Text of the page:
When it comes to predicting the sales performance of a brand, general perception suggests the number of queries a search engine collects from users provides a glimpse of it.
Google even makes such information freely available to marketers through a valuable application called Google Trends that lets anyone see the frequency of search queries on popular brand names.
But a new study indicated it’s not always so.
Google, Brigham Young University (BYU), and Drexel University (DU) collaborated in a study that revealed there’s more to consider when examining the large number of queries on brand names.
To examine the relationship between search engine queries and brand attitudes, five researchers studied more than 1,500 Google users who decided to have their Internet searches on vehicles and smartphones tracked for a period of eight weeks. Their responses were then linked to a traditional survey on brand attitude.
The researchers were Jeffrey P. Dotson, BYU associate professor of marketing and global supply chain; Elea McDonnell Feit, DU assistant professor of marketing; and Ruixue Rachel Fan, Jeffrey D. Oldham and Yi-Hsin Yeh, all from Google.
“Using a panel of users who gave us specific permission to track their brand searches gave us a unique perspective on how brand attitudes relate directly to what individual users search for,” Feit said in a statement.
She added that it was indeed a considerable work for them, “but the end result is some findings that we think are vitally important to marketers.”
Users shopping actively in a category were seen to search more likely for any brand. But as users transition from awareness of a particular brand to planning a brand purchase, they were found to have an increased likelihood to search for that specific brand.
Greatest gains were noted as customers shift from recognition to familiarity, then familiarity to consideration.
The researchers also discovered that users possessing and using a particular smartphone or car are even more likely to search for that specific brand they’re using, although they are not shopping actively.
Such finding showed that a substantial volume of brand searches in such categories isn’t associated to shopping per se, which marketers must remember if they see a swift spike on their brand’s search traffic.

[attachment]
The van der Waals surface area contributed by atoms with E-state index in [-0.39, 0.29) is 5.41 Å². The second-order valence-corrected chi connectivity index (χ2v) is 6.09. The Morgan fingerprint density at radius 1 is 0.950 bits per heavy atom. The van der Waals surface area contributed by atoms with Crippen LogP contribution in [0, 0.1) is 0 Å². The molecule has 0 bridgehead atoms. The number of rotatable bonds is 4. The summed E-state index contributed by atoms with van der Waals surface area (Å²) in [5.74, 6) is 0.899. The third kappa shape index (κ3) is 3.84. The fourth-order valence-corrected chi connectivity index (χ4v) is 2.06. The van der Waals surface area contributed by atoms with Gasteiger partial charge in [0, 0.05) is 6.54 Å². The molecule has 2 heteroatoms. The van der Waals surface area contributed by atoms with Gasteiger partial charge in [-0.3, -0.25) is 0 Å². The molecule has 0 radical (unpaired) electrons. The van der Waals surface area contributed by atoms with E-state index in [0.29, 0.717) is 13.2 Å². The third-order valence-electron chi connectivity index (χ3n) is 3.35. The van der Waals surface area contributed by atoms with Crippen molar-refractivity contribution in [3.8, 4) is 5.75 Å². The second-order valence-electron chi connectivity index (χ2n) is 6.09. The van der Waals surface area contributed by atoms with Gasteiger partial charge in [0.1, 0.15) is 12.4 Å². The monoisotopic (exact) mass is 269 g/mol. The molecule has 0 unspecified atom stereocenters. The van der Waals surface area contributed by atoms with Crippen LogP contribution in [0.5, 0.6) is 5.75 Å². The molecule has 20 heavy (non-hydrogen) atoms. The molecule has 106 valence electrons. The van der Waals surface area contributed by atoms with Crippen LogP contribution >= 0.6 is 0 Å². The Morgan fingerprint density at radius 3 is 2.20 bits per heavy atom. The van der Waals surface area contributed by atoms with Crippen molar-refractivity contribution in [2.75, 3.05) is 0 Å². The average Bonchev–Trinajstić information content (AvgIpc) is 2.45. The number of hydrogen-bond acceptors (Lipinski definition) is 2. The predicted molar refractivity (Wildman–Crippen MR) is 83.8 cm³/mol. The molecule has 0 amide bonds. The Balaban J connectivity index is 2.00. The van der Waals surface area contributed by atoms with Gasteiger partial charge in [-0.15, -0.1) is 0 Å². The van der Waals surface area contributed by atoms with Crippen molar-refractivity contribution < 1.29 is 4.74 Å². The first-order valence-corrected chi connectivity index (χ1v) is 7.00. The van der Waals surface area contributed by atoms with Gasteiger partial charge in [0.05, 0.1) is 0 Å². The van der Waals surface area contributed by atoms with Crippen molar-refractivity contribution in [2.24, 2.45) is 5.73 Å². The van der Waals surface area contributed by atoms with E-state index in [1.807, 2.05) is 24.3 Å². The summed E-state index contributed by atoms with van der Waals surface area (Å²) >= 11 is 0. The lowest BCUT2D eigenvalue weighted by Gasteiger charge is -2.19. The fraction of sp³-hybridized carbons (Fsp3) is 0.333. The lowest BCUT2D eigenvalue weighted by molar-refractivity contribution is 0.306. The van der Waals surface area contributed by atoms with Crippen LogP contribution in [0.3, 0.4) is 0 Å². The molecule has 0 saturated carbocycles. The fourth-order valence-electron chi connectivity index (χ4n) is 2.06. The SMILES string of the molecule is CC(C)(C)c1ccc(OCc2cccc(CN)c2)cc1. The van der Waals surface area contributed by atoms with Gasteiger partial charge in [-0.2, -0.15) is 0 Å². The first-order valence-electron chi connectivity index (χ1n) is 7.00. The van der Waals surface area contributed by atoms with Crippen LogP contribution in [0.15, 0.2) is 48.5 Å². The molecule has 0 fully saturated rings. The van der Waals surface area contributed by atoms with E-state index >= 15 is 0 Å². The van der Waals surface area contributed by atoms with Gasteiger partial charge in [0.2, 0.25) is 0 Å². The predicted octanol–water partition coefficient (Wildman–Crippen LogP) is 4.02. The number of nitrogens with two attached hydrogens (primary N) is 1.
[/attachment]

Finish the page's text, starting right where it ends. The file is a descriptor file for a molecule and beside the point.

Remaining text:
In the category of smartphones specifically, study evaluations implied that all five-brand attitudes, namely recall, recognition, familiarity, purchase intent, and purchase recognitions, were linked positively with brand search.
It confirmed the usual notion that customers having positive attitudes on a particular brand are more probably to search for that same brand.
Same goes with the automotive category, which holds a likelihood of five times for customers with five-brand attitudes to search for a brand.
The researchers also established that actively shopping customers are more probably to search for any brand in a category.
“Customers who indicated that they were in-the-market during the observation period were significantly more likely to search for any brand,” Dotson said. “Similarly, customers who indicated that they ‘always pay attention to the category so that they know when to buy’ are more likely to search for all brands in the category.”
He said that the outcome suggested that a considerable portion of the queries on brand search submitted to Google is related to users shopping for the product.
They also found that a very strong predictor of brand search is the ownership of a vehicle or smartphone brand, and that a big increase in brand search for owners could be partly because of owners looking for information on how to use the product.
They added that marketers engaged in interpreting the total volume of brand search should assume that there will be more searches for brands with more owners, regardless of the attitudes of customers on the brand.
Dotson admitted there’s still much work to do to exactly discern how sales people should interpret the volume of brand search queries in engines like Google for particular brands in particular categories. “But this research confirms that marketers should start using brand search volume data to monitor their brand’s health,” she said.
The study, Brand Attitudes and Search Engine Queries, will come out in the Journal of Interactive Marketing.
(Photo Credit: Drexel University)